7. How will I handle unfinished or incomplete homework? This is often a huge issue. The consequence is often a loss of recess. For some students this means they had no “free time” the previous night trying to finish work and they lose “free time” during their day. They have no break from the stress of school and begin resenting and resisting learning as a defense mechanism. Some students don’t care-they refuse to do homework and no amount of consequences will change that. This sets up a perpetual cycle of punishment that does not shape behavior. The teacher more likely feels the effect of the punishment in frustration and loss of time during the school day. Another consequence is often a ZERO for a grade. So the grade then becomes a reflection of compliance and not learning. Anytime we give homework, there will be students who do not or cannot complete it. We need to give some serious thought as to how to handle this in order to achieve our purpose, which leads me to…
8. What is the purpose of this homework? Why does every student need to do a given assignment (or assignments)? If they don’t know how to do something, why would sending it home be helpful? If they couldn’t “get it” in the most supportive environment possible, how will they “get it” in an environment of unpredictable variables and conditions? If they already know how to do it and can easily complete it, why did they need to spend time on it? I do not mean to be flip when I say, “Why do they have to do this?” This relates to questions 1 and 2 directly, but to all other questions as well? Is it worth the time it takes for me to copy it, assign it and grade it? Is it worth the students time to do something he/she can already do, or struggle with something they cannot do?
9. Will this homework increase student achievement? Homework has been around a very, very long time and yet there is no consistent evidence to support that it positively impacts student achievement. While some studies cite a moderate increase (one or two points) in standardized test scores for high school students (mostly in math or science) and no increase in elementary schools, does the one or two hours of work each night justify one or two points on a test? This does not mean that students will never benefit from extra target practice that is designed to meet their needs, but a blanket homework policy of one-size-fits-all is not a silver bullet for student achievement.
10 Are there more effective alternatives that can meet my purpose? Asking ourselves, “How can I best help my students meet the learning target?” Should be the first thing we do. What happens in our school day with us is often the most effective approach. The time we take in class to grade or go over homework might better be used for small-group instruction to reteach, reinforce, or practice with those students who need it. Teachers in upper grades are experimenting with a Flipped Classroom approach in which students watch lectures or read through materials and then do the “homework” in class with the teachers’ guidance. Can I narrow my focus or lessen the number of problems to meet my goals? Can students demonstrate understanding or mastery in a variety of ways other than homework assignments?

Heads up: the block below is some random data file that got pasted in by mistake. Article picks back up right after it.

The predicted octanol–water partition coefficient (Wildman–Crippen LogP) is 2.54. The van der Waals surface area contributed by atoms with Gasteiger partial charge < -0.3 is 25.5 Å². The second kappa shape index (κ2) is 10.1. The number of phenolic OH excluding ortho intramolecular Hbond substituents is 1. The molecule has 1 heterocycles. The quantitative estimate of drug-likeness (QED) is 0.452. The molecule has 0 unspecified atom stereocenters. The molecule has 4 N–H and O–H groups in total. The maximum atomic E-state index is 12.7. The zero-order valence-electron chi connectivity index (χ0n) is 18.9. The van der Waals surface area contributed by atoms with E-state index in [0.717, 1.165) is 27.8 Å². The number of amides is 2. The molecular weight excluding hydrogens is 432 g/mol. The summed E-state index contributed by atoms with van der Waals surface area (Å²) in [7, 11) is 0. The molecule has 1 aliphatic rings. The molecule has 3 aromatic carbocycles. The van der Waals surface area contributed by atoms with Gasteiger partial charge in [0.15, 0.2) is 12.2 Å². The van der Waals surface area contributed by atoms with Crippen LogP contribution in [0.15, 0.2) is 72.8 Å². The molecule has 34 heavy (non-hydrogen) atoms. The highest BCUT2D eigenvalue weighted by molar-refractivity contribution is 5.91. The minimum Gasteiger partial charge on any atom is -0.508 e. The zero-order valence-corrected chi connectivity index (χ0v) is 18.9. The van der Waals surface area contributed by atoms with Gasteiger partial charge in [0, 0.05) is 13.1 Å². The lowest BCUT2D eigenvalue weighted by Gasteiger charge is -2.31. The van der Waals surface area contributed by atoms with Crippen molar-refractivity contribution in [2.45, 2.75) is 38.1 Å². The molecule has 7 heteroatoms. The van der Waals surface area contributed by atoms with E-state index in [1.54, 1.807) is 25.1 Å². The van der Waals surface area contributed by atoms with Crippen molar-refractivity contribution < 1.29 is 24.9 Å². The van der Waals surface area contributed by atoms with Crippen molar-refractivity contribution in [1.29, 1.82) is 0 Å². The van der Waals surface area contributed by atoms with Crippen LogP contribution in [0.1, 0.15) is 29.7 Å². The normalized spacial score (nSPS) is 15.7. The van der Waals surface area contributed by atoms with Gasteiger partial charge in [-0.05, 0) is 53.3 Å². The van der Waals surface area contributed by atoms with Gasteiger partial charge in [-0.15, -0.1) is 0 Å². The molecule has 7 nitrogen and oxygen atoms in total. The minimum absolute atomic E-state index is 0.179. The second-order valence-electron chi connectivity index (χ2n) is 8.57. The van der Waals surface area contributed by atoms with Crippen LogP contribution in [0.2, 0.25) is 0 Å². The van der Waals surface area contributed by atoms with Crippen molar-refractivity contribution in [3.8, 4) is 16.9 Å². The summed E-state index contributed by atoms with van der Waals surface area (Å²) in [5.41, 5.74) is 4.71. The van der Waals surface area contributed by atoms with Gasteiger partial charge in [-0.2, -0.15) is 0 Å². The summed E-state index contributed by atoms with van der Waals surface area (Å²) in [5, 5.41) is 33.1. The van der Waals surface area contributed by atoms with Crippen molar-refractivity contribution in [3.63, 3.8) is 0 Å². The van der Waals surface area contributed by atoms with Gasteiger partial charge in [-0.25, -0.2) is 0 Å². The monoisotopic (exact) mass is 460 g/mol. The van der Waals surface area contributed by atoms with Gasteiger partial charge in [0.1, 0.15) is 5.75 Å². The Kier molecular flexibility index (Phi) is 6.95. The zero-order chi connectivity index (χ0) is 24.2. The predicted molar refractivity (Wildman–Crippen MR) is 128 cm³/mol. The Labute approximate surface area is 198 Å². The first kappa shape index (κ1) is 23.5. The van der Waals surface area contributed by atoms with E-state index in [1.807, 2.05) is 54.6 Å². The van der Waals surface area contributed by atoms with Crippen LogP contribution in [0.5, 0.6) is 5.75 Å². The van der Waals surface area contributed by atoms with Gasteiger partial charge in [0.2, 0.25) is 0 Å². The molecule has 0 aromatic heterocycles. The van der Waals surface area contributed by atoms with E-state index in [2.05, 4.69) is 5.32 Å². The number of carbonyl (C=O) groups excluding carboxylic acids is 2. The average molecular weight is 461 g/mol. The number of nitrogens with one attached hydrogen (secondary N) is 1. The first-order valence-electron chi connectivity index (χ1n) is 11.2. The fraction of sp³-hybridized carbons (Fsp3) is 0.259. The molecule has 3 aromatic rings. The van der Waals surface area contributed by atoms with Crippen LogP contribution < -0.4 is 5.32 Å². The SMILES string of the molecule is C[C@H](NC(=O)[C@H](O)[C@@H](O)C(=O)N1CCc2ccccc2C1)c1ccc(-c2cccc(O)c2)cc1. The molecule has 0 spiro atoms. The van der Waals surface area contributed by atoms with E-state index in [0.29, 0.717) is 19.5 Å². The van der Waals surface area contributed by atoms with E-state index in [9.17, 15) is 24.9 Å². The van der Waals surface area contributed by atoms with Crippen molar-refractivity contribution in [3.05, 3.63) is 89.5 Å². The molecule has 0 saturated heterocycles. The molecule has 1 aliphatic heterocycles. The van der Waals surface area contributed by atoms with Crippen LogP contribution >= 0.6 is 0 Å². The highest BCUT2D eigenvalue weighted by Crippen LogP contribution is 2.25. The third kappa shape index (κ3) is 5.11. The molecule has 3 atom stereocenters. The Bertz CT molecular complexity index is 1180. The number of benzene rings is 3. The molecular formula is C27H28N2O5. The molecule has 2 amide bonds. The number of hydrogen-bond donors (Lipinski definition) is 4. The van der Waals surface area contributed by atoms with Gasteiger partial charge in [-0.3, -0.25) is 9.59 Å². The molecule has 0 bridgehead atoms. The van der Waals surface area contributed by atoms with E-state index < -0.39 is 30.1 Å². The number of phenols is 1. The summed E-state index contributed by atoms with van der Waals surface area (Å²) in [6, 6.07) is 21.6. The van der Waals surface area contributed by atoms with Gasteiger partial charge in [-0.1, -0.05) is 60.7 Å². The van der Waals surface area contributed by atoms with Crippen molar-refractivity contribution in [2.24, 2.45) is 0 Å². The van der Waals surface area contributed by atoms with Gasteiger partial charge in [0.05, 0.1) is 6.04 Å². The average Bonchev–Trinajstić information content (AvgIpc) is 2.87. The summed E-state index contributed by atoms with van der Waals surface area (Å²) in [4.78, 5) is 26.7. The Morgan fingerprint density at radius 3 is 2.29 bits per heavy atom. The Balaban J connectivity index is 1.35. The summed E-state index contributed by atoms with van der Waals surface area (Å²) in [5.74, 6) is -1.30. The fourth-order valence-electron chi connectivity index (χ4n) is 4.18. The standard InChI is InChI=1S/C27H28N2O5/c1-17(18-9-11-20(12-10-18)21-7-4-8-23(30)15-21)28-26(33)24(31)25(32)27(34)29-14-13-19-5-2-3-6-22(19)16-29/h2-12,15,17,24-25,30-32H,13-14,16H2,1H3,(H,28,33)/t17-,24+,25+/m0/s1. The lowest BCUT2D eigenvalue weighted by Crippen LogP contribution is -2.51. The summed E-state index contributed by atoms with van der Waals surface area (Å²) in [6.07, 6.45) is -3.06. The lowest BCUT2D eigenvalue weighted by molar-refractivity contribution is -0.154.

I know I will take some heat on this debate, but I don’t mind because my top priority is student learning. I want students to LOVE learning and make it a life-long habit. I have seen too many instances where homework does NOT achieve this. I do not see homework as an “All or Nothing” debate-we need to keep all tools available in our toolbox. I want us to use it judiciously, mindfully, and purposefully, but if we do not ask ourselves these questions and honestly answer them, I do not believe we are.
I welcome your thoughts, your questions. Here are some resources on the “Homework Debate”
Educational Research Newsletter and Webinar
What’s On My Book Radar?
I don’t know why it has taken me so long to read this incredible book! Kirby Larson is an amazing author, whose historical fiction is compelling and well-researched. Both of my choices of books this week opened my eyes to the history of our country-this focus on the life of a homesteader was riveting. I hadn’t considered homesteading during this time period (WWI) and loved how she wove the war, prejudice, technology, and human relationships into a beautiful story. I just got Hattie Ever After from my library to follow her journey!
I was stunned when I read this historical account of African American servicemen during WWII. I knew there must have been racism and segregation since this was long before the civil rights movement, but this story made it vividly clear. I was surprised I hadn’t heard of this episode of history before, but I think this is a “must read” for middle and high school students. The irony of serving a country that does not respect you must have been agonizing for these men. It’s a part of history that we must acknowledge and honor.
What’s on YOUR book radar?